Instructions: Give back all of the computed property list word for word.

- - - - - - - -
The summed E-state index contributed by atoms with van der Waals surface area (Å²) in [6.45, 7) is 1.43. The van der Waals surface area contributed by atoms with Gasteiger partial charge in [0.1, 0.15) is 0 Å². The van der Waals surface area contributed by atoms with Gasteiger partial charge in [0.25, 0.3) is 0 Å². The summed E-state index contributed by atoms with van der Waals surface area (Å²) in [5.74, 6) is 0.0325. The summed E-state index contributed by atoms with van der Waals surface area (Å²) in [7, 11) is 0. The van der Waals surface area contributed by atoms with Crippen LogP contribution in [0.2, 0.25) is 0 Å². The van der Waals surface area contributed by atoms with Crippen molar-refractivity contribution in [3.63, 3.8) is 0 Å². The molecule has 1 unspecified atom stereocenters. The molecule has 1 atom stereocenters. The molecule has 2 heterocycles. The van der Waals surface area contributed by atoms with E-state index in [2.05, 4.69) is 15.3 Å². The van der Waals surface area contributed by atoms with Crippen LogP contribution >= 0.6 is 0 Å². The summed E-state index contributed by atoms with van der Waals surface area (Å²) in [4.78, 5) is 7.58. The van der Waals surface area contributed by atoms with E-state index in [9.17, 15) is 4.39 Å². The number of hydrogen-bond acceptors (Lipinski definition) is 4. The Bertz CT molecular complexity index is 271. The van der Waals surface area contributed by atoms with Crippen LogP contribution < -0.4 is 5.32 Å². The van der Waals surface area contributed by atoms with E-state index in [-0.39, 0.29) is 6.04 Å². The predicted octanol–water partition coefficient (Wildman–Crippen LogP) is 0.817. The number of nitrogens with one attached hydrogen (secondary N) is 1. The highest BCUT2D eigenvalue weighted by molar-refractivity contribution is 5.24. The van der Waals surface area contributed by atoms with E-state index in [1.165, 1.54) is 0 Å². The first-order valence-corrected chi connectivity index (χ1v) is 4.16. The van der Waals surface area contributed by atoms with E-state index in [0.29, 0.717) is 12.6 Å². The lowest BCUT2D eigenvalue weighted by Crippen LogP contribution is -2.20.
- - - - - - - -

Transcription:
The summed E-state index contributed by atoms with van der Waals surface area (Å²) in [6.45, 7) is 1.43. The van der Waals surface area contributed by atoms with Gasteiger partial charge in [0.1, 0.15) is 0 Å². The van der Waals surface area contributed by atoms with Gasteiger partial charge in [0.25, 0.3) is 0 Å². The summed E-state index contributed by atoms with van der Waals surface area (Å²) in [5.74, 6) is 0.0325. The summed E-state index contributed by atoms with van der Waals surface area (Å²) in [7, 11) is 0. The van der Waals surface area contributed by atoms with Crippen LogP contribution in [0.2, 0.25) is 0 Å². The van der Waals surface area contributed by atoms with Crippen molar-refractivity contribution in [3.63, 3.8) is 0 Å². The molecule has 1 unspecified atom stereocenters. The molecule has 1 atom stereocenters. The molecule has 2 heterocycles. The van der Waals surface area contributed by atoms with E-state index in [2.05, 4.69) is 15.3 Å². The van der Waals surface area contributed by atoms with Crippen LogP contribution >= 0.6 is 0 Å². The summed E-state index contributed by atoms with van der Waals surface area (Å²) in [4.78, 5) is 7.58. The van der Waals surface area contributed by atoms with E-state index in [9.17, 15) is 4.39 Å². The number of hydrogen-bond acceptors (Lipinski definition) is 4. The Bertz CT molecular complexity index is 271. The van der Waals surface area contributed by atoms with Crippen LogP contribution < -0.4 is 5.32 Å². The van der Waals surface area contributed by atoms with E-state index in [-0.39, 0.29) is 6.04 Å². The predicted octanol–water partition coefficient (Wildman–Crippen LogP) is 0.817. The number of nitrogens with one attached hydrogen (secondary N) is 1. The highest BCUT2D eigenvalue weighted by molar-refractivity contribution is 5.24. The van der Waals surface area contributed by atoms with E-state index in [1.165, 1.54) is 0 Å². The first-order valence-corrected chi connectivity index (χ1v) is 4.16. The van der Waals surface area contributed by atoms with E-state index in [0.29, 0.717) is 12.6 Å². The lowest BCUT2D eigenvalue weighted by Crippen LogP contribution is -2.20.